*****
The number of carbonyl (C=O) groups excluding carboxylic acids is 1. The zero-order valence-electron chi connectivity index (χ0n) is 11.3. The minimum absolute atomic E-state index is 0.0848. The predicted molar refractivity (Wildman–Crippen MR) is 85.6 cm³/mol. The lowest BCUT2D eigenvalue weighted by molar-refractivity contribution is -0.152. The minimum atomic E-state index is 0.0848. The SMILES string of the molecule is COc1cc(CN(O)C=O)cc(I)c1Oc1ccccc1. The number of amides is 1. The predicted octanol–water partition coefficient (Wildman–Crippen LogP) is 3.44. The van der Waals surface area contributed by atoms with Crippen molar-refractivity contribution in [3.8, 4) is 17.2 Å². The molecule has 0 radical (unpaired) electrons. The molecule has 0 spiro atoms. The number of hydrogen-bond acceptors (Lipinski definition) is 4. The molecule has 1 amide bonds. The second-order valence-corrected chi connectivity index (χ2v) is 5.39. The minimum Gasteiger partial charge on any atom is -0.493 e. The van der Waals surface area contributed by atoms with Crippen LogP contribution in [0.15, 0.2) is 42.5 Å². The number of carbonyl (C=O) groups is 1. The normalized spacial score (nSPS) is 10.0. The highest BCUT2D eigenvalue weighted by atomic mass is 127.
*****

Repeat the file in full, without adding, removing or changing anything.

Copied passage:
The number of carbonyl (C=O) groups excluding carboxylic acids is 1. The zero-order valence-electron chi connectivity index (χ0n) is 11.3. The minimum absolute atomic E-state index is 0.0848. The predicted molar refractivity (Wildman–Crippen MR) is 85.6 cm³/mol. The lowest BCUT2D eigenvalue weighted by molar-refractivity contribution is -0.152. The minimum atomic E-state index is 0.0848. The SMILES string of the molecule is COc1cc(CN(O)C=O)cc(I)c1Oc1ccccc1. The number of amides is 1. The predicted octanol–water partition coefficient (Wildman–Crippen LogP) is 3.44. The van der Waals surface area contributed by atoms with Crippen molar-refractivity contribution in [3.8, 4) is 17.2 Å². The molecule has 0 radical (unpaired) electrons. The molecule has 0 spiro atoms. The number of hydrogen-bond acceptors (Lipinski definition) is 4. The molecule has 1 amide bonds. The second-order valence-corrected chi connectivity index (χ2v) is 5.39. The minimum Gasteiger partial charge on any atom is -0.493 e. The van der Waals surface area contributed by atoms with Crippen LogP contribution in [0.15, 0.2) is 42.5 Å². The number of carbonyl (C=O) groups is 1. The normalized spacial score (nSPS) is 10.0. The highest BCUT2D eigenvalue weighted by atomic mass is 127.